Almost 7,000 commenters have weighed in, mainly against the changes.
After BlackRock Chairman Larry Fink’s revelations about the asset manager’s renewed push for sustainable investments, State Street released its own prerogative to companies, announcing it would begin to vote against board members at companies that didn’t follow environmental, social and governmental practices. The reason, especially for underperforming funds, is State Street found that “shareholder value is increasingly being driven by issues such as climate change, labor practices, and consumer product safety.”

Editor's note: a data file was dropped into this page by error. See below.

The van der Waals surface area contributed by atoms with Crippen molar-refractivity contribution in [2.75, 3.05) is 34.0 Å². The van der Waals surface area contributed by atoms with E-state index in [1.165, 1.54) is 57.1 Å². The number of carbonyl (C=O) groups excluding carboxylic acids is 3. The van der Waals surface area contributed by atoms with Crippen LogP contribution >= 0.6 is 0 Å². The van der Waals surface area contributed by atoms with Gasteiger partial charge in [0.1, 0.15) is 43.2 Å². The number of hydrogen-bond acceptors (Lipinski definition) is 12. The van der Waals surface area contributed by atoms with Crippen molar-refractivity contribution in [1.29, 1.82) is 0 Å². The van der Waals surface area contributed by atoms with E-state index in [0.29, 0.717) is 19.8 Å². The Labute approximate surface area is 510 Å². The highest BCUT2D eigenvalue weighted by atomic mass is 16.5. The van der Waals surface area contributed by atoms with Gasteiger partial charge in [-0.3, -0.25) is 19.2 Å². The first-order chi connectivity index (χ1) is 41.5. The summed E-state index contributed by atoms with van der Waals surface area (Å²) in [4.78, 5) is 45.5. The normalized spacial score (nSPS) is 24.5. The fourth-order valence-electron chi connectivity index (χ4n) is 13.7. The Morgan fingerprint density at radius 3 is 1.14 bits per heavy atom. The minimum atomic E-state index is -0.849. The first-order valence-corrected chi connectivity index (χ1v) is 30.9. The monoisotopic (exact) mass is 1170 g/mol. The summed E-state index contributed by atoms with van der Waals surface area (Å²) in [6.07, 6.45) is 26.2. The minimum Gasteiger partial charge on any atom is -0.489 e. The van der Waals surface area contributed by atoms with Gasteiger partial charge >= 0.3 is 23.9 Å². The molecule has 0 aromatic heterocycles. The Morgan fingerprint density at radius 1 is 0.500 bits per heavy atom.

As ESG interest grows, the fight over the Securities and Exchange Commission’s proposed proxy voting changes, which could hamper shareholders targeting corporate behavior, is being met with some derision across the industry. In fact, The Investor-as-Owner Subcommittee of the SEC Investor Advisory Committee (IAC) in its comment letter to the SEC was adamant about the wrongness of the SEC proposed rules, stating: